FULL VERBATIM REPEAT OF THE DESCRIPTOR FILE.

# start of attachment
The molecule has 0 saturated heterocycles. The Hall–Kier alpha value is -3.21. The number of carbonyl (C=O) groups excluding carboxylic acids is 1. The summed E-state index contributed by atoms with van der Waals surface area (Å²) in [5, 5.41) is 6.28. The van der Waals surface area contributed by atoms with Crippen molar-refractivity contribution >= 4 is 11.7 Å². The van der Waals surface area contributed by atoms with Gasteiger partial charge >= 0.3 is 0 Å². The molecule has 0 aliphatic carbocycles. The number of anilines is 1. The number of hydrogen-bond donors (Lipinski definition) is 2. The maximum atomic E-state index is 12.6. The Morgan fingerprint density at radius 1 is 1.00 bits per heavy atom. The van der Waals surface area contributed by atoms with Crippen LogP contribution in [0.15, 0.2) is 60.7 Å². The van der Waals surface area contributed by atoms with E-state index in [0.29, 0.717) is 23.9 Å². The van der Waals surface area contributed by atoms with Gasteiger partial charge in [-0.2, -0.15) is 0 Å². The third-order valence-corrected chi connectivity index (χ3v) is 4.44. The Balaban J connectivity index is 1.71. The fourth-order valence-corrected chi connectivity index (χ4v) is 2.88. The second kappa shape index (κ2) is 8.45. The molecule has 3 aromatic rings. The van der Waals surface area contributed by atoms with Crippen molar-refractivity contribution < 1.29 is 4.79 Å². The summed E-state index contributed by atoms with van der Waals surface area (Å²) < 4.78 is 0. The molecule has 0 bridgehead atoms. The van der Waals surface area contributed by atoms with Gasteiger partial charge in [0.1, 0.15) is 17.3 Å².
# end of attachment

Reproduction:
The molecule has 0 saturated heterocycles. The Hall–Kier alpha value is -3.21. The number of carbonyl (C=O) groups excluding carboxylic acids is 1. The summed E-state index contributed by atoms with van der Waals surface area (Å²) in [5, 5.41) is 6.28. The van der Waals surface area contributed by atoms with Crippen molar-refractivity contribution >= 4 is 11.7 Å². The van der Waals surface area contributed by atoms with Gasteiger partial charge >= 0.3 is 0 Å². The molecule has 0 aliphatic carbocycles. The number of anilines is 1. The number of hydrogen-bond donors (Lipinski definition) is 2. The maximum atomic E-state index is 12.6. The Morgan fingerprint density at radius 1 is 1.00 bits per heavy atom. The van der Waals surface area contributed by atoms with Crippen LogP contribution in [0.15, 0.2) is 60.7 Å². The van der Waals surface area contributed by atoms with E-state index in [0.29, 0.717) is 23.9 Å². The van der Waals surface area contributed by atoms with Gasteiger partial charge in [-0.2, -0.15) is 0 Å². The third-order valence-corrected chi connectivity index (χ3v) is 4.44. The Balaban J connectivity index is 1.71. The fourth-order valence-corrected chi connectivity index (χ4v) is 2.88. The second kappa shape index (κ2) is 8.45. The molecule has 3 aromatic rings. The van der Waals surface area contributed by atoms with Crippen molar-refractivity contribution < 1.29 is 4.79 Å². The summed E-state index contributed by atoms with van der Waals surface area (Å²) < 4.78 is 0. The molecule has 0 bridgehead atoms. The van der Waals surface area contributed by atoms with Gasteiger partial charge in [0.1, 0.15) is 17.3 Å².